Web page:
Excellent site entitled Politically Incorrect Statistics with a post on the Statistics of War. In it Abraham Wyner, professor of statistics dissects the (sloppy) reporting of NYT correspondent Ethan Bronner.
I contend that the distinction between fact and opinion in unwarranted. Facts and opinions are really just varieties of statements, which are testable to varying degrees and “true” in the sense that they are supported by evidence of varying quality. So a statement like “rain yesterday” on the TV news is considered fact because it is 1) obviously testable and 2) reliable in the sense that the weatherman has been doing this for a long time and gets it right nearly every time. He also has no motive to lie, incentives to be accurate and consequences for errors. A thoughtful analysis of facts should consider the 1) supplier 2) testability 3) quality of supporting evidence. Here is an example: It was common place in the media to decry the horrors of Israel’s war in Gaza. This is most easily done with a lament about the number of civilian deaths. So lets consider a factual claim made by Ethan Bronner in the NY Times on January 10th.
A tank shell landed outside the home of a family in Jabaliya, northeast of the city, killing eight members of the same family who were sitting outside, hospital officials said, bringing the death toll to more than 820. Nearly half of the dead were reported to be civilians.
Note, this is the same family and same incident — I believe — that later reworked the tale into a blood libel for credulous journalists like Time’s Tim McGirk.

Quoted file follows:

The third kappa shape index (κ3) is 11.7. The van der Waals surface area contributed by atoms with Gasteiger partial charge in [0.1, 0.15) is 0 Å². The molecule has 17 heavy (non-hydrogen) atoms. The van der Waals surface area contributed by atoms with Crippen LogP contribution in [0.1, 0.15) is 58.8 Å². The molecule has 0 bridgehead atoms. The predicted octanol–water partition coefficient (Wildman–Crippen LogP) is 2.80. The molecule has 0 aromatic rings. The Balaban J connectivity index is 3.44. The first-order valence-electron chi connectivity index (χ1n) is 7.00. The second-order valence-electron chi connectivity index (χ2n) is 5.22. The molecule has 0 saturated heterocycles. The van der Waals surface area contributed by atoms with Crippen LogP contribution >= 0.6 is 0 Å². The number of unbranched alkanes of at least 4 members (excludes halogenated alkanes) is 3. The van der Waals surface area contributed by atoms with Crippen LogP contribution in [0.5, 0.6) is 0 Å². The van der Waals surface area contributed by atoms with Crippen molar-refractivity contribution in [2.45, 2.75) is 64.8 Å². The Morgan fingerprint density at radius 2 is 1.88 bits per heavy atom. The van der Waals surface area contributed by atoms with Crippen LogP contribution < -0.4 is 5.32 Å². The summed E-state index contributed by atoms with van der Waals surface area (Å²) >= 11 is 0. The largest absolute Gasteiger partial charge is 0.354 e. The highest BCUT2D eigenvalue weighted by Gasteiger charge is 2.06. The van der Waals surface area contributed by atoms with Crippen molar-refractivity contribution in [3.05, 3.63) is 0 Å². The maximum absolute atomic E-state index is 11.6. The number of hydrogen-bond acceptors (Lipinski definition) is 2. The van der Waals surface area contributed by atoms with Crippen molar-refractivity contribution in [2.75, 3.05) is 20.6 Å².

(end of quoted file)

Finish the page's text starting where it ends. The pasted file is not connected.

Now the “fact” (i.e. Statements) here are two: 1) the death toll (820) and the 2) civilian death toll (approx 400).
Actually, the only thing that can legitimately claim to be a fact here is that a shell hit and killed eight members of the same family. The statistics are, as Wyner will show, constructs with only a very tenuous relationship to fact.
Let’s Anaylze them closely:
Are these statements readily testable?
First, Hamas fighters do not wear uniforms. They fight in highly concentrated civilian areas and they readily employ young adults to provide cover. Now of course, these considerations require verification but there are abundant videos on the web that testify to these statements. Attribution of death is further complicated by cases of”friendly fire” or secondary explosions or a myriad of other inevitable accidents caused by placement of the machinery of war in the middle of a city. So the premise that casualty figures can even be determined accurately is questionable. Now this thesis itself suggests its own testable hypothesis: reported casualty figures should be inconsistent and variable. Indeed, that is exactly the case: on January 6th the NY Times reports that:
The death toll in Gaza reached around 640 on Tuesday, according to Palestinian health officials. The United Nations has estimated that about one-fourth of those killed were civilians, though there have been no reliable and current figures in recent days.
The provide a credible estimate of the intrinsic variance. First, note that on Jan 6th it was reported that out of the 640 dead 160 were civilians. Then on Jan 10th it was reported that out of the 820 dead 410 were civilians. So the reported number of total dead in the 4 days between the two Times articles grew by 180 while the number of civilian deaths (which must of course be lower than the total number of deaths) grew by 250. From this contradiction we can prove that the uncertainty in the casualty statistics is at least 100%. It is interesting, for those who like to dwell on MSM bias that the Times’ reporters do not suggest that these numbers are inaccurate, only that they my be out of date.
Who is the supplier of these statements?
Read the rest.